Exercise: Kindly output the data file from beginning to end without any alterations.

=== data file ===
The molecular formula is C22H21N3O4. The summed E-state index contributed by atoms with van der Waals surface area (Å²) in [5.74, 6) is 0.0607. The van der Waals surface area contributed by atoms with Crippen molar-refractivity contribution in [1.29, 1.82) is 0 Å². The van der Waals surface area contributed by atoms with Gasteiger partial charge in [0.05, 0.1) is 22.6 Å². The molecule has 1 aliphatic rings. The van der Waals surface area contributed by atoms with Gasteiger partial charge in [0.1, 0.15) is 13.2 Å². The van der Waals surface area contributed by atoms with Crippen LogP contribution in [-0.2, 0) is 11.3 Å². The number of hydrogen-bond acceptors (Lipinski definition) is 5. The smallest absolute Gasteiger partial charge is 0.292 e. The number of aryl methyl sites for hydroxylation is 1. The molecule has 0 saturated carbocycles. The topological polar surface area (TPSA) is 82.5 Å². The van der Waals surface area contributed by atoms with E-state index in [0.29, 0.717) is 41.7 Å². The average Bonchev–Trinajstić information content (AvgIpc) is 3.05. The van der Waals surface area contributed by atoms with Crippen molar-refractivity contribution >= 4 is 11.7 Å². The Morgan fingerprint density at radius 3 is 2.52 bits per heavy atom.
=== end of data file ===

The molecular formula is C22H21N3O4. The summed E-state index contributed by atoms with van der Waals surface area (Å²) in [5.74, 6) is 0.0607. The van der Waals surface area contributed by atoms with Crippen molar-refractivity contribution in [1.29, 1.82) is 0 Å². The van der Waals surface area contributed by atoms with Gasteiger partial charge in [0.05, 0.1) is 22.6 Å². The molecule has 1 aliphatic rings. The van der Waals surface area contributed by atoms with Gasteiger partial charge in [0.1, 0.15) is 13.2 Å². The van der Waals surface area contributed by atoms with Crippen LogP contribution in [-0.2, 0) is 11.3 Å². The number of hydrogen-bond acceptors (Lipinski definition) is 5. The smallest absolute Gasteiger partial charge is 0.292 e. The number of aryl methyl sites for hydroxylation is 1. The molecule has 0 saturated carbocycles. The topological polar surface area (TPSA) is 82.5 Å². The van der Waals surface area contributed by atoms with E-state index in [0.29, 0.717) is 41.7 Å². The average Bonchev–Trinajstić information content (AvgIpc) is 3.05. The van der Waals surface area contributed by atoms with Crippen molar-refractivity contribution >= 4 is 11.7 Å². The Morgan fingerprint density at radius 3 is 2.52 bits per heavy atom.